When the Michigan electorate voted overwhelmingly in 2008 to allow the use of medical marijuana in the state, many didn’t expect the blowback the law is facing from local officials in the form of ordinances and moratoriums. But lawmakers in Lansing are also trying to refine and tweak the law, this time by proposing to ban so-called marijuana bars or clubs.
The legislation — Senate Bill (SB) 17, which was referred out of the Senate Health Policy Committee earlier this month — would define marijuana bars as properties where people are allowed to use medical marijuana but have to pay a fee or anything else of value. A medical marijuana club would be defined as an association of people with membership restricted to those who pay money or anything of value to become members with the purpose of more than one of those members using medical marijuana.
Hospices, licensed nursing homes or skilled nursing facilities, and properties where marijuana is legally dispensed under the Michigan Medical Marijuana Act (MMMA) would be exempt from the provisions in the legislation, according to analysts.
State Sen. Mike Kowall (R-Commerce, Highland, Milford, Walled Lake, Wixom, Wolverine Lake, White Lake, Orchard Lake, West Bloomfield), who has had experience with the issue at the local level as the former supervisor of White Lake Township, said lawmakers need to “tread carefully” when looking to modify what he called an “intentionally wide open” law that “just leaves everything up to the imagination of the courts.”
“The main issue is we are trying to regulate a federally-illegal activity,” Kowall said. “That’s where the fly is in the ointment.”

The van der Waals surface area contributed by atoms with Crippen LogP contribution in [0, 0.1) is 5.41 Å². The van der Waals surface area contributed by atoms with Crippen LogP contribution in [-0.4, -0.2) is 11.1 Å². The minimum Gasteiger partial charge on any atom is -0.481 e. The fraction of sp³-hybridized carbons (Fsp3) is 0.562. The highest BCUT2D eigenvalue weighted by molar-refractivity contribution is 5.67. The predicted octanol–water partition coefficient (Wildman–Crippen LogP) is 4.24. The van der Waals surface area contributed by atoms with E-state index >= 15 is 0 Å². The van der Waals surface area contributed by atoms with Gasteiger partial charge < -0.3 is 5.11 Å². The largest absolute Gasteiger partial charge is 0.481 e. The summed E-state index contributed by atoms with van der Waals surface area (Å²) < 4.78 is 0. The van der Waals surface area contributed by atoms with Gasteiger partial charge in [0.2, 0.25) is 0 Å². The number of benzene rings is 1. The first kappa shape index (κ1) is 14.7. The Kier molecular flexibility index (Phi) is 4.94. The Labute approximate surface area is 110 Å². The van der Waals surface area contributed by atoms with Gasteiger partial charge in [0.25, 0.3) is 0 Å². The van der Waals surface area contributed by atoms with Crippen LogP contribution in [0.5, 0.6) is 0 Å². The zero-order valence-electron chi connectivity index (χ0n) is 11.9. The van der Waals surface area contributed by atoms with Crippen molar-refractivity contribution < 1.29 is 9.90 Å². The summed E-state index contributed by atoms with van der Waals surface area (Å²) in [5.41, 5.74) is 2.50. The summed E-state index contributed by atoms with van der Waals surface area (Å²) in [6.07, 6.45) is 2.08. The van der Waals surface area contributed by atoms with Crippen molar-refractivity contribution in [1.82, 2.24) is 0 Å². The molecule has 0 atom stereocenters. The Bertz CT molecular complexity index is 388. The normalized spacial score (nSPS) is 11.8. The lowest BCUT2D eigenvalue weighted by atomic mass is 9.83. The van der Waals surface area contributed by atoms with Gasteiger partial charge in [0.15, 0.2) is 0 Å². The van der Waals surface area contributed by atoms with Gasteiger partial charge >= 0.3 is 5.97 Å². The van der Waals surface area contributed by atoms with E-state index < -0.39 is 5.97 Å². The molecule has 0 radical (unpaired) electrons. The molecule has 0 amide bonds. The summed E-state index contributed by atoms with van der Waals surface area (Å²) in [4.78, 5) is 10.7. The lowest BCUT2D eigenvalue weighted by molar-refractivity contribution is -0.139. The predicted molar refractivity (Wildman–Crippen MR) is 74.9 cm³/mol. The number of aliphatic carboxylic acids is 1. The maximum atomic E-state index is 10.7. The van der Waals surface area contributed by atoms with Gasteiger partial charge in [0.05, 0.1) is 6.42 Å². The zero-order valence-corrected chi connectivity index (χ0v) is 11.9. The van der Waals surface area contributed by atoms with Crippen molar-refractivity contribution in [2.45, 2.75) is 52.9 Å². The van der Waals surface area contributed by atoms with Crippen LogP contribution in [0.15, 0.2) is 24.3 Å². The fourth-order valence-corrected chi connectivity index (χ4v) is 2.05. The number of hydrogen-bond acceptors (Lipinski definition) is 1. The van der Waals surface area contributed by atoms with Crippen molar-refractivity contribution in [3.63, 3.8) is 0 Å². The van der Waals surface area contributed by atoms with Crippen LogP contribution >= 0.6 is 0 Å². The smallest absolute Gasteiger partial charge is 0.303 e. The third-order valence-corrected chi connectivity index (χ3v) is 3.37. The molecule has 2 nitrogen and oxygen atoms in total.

State Sen. David Robertson (R-Waterford), who is the vice-chairman of the Senate Health Policy Committee, said Sen. Rick Jones (R-Grand Ledge) comes to the state Senate from a law enforcement background and raised a “legitimate point” that people who legally obtain medical marijuana “should not be smoking it on the premises of these compassion clubs if they are going to be driving home.”
“The bill is intended to say that, if it’s a prescription, you need to treat it as such (and use it at home),” Robertson said. “We want to make certain you’re not endangering someone by doing so.”
The MMMA requires medical marijuana patients to carry identification cards issued by the state, and caregivers to grow limited amounts of marijuana for qualifying patients in an enclosed, locked facility. A caregiver can help up to five registered patients and may grow 12 plants per patient.
Both patients and caregivers must be registered with the state.
Under the legislation, organizing or operating a medical marijuana bar or club would be a misdemeanor offense punishable by up to 90 days in jail and/or a maximum fine of $500.